Tate, a social media influencer who is often known for his controversial views, sent a public tweet to the environmental campaigner on Tuesday (27 December).
In the tweet, he asked Thunberg to offer her comments on the carbon emissions of his cars.
“I have 33 cars,” he began, before listing the specifications for his fleet of Bugatti and Ferraris.
“This is just the start,” Tate, 36, continued. “Please provide your email address so I can send a complete list of my car collection and their respective enormous emissions.”
Tate’s attempt to bait Thunberg into a conversation about the environmental impact of his many vehicles resulted in the climate campaigner responding publicly on Wednesday (29 December).
In the reply, Thunberg replied with a brutal response, delighting her followers.
On Twitter, she replied: “Yes, please do enlighten me. email me at firstname.lastname@example.org.”
Tate later responded: “How dare you?!”
While many of Thunberg’s followers showed their support for the campaigner on Twitter, Julia Hartley-Brewer tweeted in support of Tate, and has since been accused of ableism.
The now-deleted tweet published by Hartley-Brewer read: “I’d choose Andrew Tate’s life *every single time* over the life of a half-educated, autistic, doom-mongering, eco-cultist. And the only car I own is a diesel Tiguan.”
Commentators including Guardian columnist Owen Jones have called out Hartley-Brewer for using the word autistic as an “insult” against Thunberg.
Jones tweeted: “Julia Hartley-Brewer deleted her tweet in which she spat out ‘autistic’ as an insult, but the internet never forgets.”
He continued: “Just like Tate, it must really rile Hartley-Brewer that this 19 year old autistic woman has achieved so much.”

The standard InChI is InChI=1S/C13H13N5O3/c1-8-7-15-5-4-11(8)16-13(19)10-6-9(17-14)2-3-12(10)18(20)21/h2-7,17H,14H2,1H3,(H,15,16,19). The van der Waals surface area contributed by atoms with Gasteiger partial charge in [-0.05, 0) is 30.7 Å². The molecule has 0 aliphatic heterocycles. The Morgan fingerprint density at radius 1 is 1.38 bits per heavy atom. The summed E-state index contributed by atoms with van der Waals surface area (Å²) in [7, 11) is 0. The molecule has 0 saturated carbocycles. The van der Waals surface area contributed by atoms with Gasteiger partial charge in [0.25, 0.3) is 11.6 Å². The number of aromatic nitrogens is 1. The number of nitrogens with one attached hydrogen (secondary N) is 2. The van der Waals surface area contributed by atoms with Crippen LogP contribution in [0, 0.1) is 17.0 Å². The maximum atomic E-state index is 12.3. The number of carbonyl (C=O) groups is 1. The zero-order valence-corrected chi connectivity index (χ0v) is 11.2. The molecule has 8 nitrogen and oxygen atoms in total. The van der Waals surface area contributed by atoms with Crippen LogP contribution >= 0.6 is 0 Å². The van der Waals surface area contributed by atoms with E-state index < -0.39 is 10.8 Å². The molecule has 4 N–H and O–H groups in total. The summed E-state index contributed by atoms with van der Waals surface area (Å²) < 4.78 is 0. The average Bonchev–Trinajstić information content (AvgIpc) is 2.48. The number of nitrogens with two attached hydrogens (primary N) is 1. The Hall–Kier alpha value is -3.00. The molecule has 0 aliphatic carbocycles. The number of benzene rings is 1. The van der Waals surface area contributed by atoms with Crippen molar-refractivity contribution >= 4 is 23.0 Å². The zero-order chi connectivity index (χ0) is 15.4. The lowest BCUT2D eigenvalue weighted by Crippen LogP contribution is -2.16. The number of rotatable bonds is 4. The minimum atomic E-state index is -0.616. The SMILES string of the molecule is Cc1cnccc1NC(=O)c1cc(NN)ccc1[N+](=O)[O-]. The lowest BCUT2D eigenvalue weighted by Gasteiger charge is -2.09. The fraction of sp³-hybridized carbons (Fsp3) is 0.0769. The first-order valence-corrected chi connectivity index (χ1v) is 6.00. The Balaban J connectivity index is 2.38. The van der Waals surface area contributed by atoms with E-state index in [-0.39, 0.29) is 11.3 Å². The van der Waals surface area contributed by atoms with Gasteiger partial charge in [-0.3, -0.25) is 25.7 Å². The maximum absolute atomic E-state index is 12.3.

Another person wrote, in response to Hartley-Brewer: “Hi Julia. It’s a shame you deleted this, but I am going to save it and show my eight-year-old autistic son that he can achieve whatever the f*** he wants in life in spite of prominent media figures using his gift as a slur whenever it suits their agenda.”
Hartley-Brewer addressed the controversial tweet on Thursday (29 December), by republishing the initial statement with the word “autistic” now removed.
She explained: “I’ve deleted my previous tweet that mentioned Greta’s autism because - although I only referred to it because she states it in her own Twitter biog - people decided to take offence at a fact.”
She added: “Even though they had no problem with this woman calling a man ‘small d***’. Yawn.”
One commentator responded to Hartley-Brewer’s explanation: “Seems to be some confusion on here. If you want to use autism in a positive / factual sense, you say things like ‘she is autistic’ or ‘autism helps her in some respects more than others.’ If you chuck ‘autistic’ between a load of other insults, it’s an insult. Hope that helps.”
The Independent has contacted Julia Hartley-Brewer via TalkTV for comment.